Study warns European Commission to learn from US when developing EU tape

A study from Market Structure Partners carried out for the European Commission has recommended the EU moves forward with plans to form a consolidated tape.

Europe should learn lessons from the US when creating an EU consolidated tape, a study undertaken on behalf of the European Commission has concluded.

Market Structure Partners, which conducted the report, recommended the Commission moves ahead with forming a post-trade EU tape for equity and debt markets with legislative changes to require the data to be consolidated in law.

Surveying tapes already in operation in the US and Canada, the study considered that the increased complexity of European markets means the US model is not suitable for the proposed EU tape, but similar characteristics are desirable.  

To maintain optimum data quality and standards, the EU-backed study added that Europe should allow a self-regulated entity to take responsibility for the tape, similar to the Financial Industry Regulatory Authority (FINRA) that operates in the US.

The report continued that the US experience had also demonstrated the importance of having revenue allocation models based on the value of the contribution of data in facilitating the consolidation and use of the tape.

It noted the US securities regulator’s recent move to overhaul governance of the tape and the need to ensure more pre-trade data is accessible via the tape to reduce the impact of high-speed trading.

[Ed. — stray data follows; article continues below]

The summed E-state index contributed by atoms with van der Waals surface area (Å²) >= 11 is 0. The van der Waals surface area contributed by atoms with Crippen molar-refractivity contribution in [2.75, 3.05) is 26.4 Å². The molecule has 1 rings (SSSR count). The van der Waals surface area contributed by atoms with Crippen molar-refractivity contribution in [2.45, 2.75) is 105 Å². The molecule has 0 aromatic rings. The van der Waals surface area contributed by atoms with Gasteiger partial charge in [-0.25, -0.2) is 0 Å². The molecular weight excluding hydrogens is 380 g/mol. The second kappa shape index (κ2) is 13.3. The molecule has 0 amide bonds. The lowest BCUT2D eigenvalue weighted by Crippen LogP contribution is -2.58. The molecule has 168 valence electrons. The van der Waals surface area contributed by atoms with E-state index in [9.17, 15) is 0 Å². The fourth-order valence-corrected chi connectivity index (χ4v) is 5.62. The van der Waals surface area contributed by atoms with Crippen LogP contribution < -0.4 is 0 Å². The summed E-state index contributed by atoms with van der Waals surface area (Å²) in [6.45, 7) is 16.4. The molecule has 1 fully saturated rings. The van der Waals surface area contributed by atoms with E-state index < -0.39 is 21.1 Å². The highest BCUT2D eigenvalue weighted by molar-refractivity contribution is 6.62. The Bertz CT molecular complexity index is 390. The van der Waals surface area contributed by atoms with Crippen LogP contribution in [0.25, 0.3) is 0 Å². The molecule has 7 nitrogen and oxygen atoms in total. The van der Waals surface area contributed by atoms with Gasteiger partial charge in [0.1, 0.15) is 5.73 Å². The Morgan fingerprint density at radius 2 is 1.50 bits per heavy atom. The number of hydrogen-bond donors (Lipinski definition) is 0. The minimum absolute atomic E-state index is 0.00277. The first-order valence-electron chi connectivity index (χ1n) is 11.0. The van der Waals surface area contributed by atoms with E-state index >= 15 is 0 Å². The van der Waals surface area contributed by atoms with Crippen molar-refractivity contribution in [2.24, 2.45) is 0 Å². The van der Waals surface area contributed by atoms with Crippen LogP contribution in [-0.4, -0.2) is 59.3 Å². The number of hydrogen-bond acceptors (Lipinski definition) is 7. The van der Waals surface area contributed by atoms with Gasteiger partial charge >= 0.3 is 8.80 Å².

The development in the US earlier this year marked the culmination of intense debate among market participants, many of whom have warned that exchanges have an unfair monopoly on the US tape. They have also argued the data is grossly overpriced considering the supposed low-cost of production.

Niki Beattie, CEO of Market Structure Partners and author of the report, stated in a release that the study had demonstrated there is a clear need for a European consolidated tape and that it is unrealistic a tape will be established under the current market legislation.

“If the current impediments to consolidation are not resolved then trying to consolidate data is a waste of time and it is not surprising that no consolidated tape provider has come forward,” Beattie said.

Efforts to develop a consolidated tape in Europe have been impeded due to concerns around the high costs of developing a tape in a restrictive regulatory environment and a lack of clear commercial benefits.

MiFID II laid out requirements for voluntarily consolidated tape providers, but it did not mandate the establishment of a consolidated tape that firms would have to submit transaction data to. Under the MiFID II review, major asset management firms urged the European Commission to move forward with plans to establish a consolidated tape.

“It’s scary to hear the stories of so many market participants struggling without good data. Asset managers who manage trillions of euros of assets on behalf of investors say they have sub-optimal data with which to do their jobs, risk managers of even the largest firms speak of the difficulty of monitoring the markets without consolidated data and regulators struggle to compile data sets to undertake basic regulatory calculations and perform the required oversight,” Beattie concluded.